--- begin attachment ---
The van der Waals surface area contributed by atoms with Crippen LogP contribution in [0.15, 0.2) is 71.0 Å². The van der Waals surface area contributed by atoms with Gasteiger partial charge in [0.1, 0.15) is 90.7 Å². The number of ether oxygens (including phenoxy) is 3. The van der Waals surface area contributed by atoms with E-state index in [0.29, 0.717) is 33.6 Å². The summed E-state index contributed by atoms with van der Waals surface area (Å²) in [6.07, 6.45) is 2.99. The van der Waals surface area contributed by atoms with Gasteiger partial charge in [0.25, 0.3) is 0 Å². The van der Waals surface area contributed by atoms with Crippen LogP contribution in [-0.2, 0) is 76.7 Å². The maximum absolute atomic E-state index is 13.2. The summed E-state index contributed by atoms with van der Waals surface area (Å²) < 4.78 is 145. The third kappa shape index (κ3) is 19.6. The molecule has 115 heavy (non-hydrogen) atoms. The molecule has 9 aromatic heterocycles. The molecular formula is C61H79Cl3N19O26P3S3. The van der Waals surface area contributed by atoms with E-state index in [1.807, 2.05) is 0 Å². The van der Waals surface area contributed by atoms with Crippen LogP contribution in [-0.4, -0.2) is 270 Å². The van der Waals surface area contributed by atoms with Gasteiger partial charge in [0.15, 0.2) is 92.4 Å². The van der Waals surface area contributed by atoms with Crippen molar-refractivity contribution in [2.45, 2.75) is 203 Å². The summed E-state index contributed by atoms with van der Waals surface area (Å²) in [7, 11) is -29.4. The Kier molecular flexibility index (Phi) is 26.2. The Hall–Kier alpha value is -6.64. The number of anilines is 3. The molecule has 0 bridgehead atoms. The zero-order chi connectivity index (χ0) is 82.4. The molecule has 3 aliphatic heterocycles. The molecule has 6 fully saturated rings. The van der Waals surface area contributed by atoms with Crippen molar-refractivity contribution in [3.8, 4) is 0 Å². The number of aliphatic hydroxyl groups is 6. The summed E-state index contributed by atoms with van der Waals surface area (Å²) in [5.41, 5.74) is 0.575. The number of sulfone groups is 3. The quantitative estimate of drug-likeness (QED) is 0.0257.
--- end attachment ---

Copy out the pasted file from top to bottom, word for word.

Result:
The van der Waals surface area contributed by atoms with Crippen LogP contribution in [0.15, 0.2) is 71.0 Å². The van der Waals surface area contributed by atoms with Gasteiger partial charge in [0.1, 0.15) is 90.7 Å². The number of ether oxygens (including phenoxy) is 3. The van der Waals surface area contributed by atoms with E-state index in [0.29, 0.717) is 33.6 Å². The summed E-state index contributed by atoms with van der Waals surface area (Å²) in [6.07, 6.45) is 2.99. The van der Waals surface area contributed by atoms with Gasteiger partial charge in [0.25, 0.3) is 0 Å². The van der Waals surface area contributed by atoms with Crippen LogP contribution in [-0.2, 0) is 76.7 Å². The maximum absolute atomic E-state index is 13.2. The summed E-state index contributed by atoms with van der Waals surface area (Å²) < 4.78 is 145. The third kappa shape index (κ3) is 19.6. The molecule has 115 heavy (non-hydrogen) atoms. The molecule has 9 aromatic heterocycles. The molecular formula is C61H79Cl3N19O26P3S3. The van der Waals surface area contributed by atoms with E-state index in [1.807, 2.05) is 0 Å². The van der Waals surface area contributed by atoms with Crippen LogP contribution in [-0.4, -0.2) is 270 Å². The van der Waals surface area contributed by atoms with Gasteiger partial charge in [0.15, 0.2) is 92.4 Å². The van der Waals surface area contributed by atoms with Crippen molar-refractivity contribution in [2.45, 2.75) is 203 Å². The summed E-state index contributed by atoms with van der Waals surface area (Å²) in [7, 11) is -29.4. The Kier molecular flexibility index (Phi) is 26.2. The Hall–Kier alpha value is -6.64. The number of anilines is 3. The molecule has 0 bridgehead atoms. The zero-order chi connectivity index (χ0) is 82.4. The molecule has 3 aliphatic heterocycles. The molecule has 6 fully saturated rings. The van der Waals surface area contributed by atoms with Crippen molar-refractivity contribution in [3.8, 4) is 0 Å². The number of aliphatic hydroxyl groups is 6. The summed E-state index contributed by atoms with van der Waals surface area (Å²) in [5.41, 5.74) is 0.575. The number of sulfone groups is 3. The quantitative estimate of drug-likeness (QED) is 0.0257.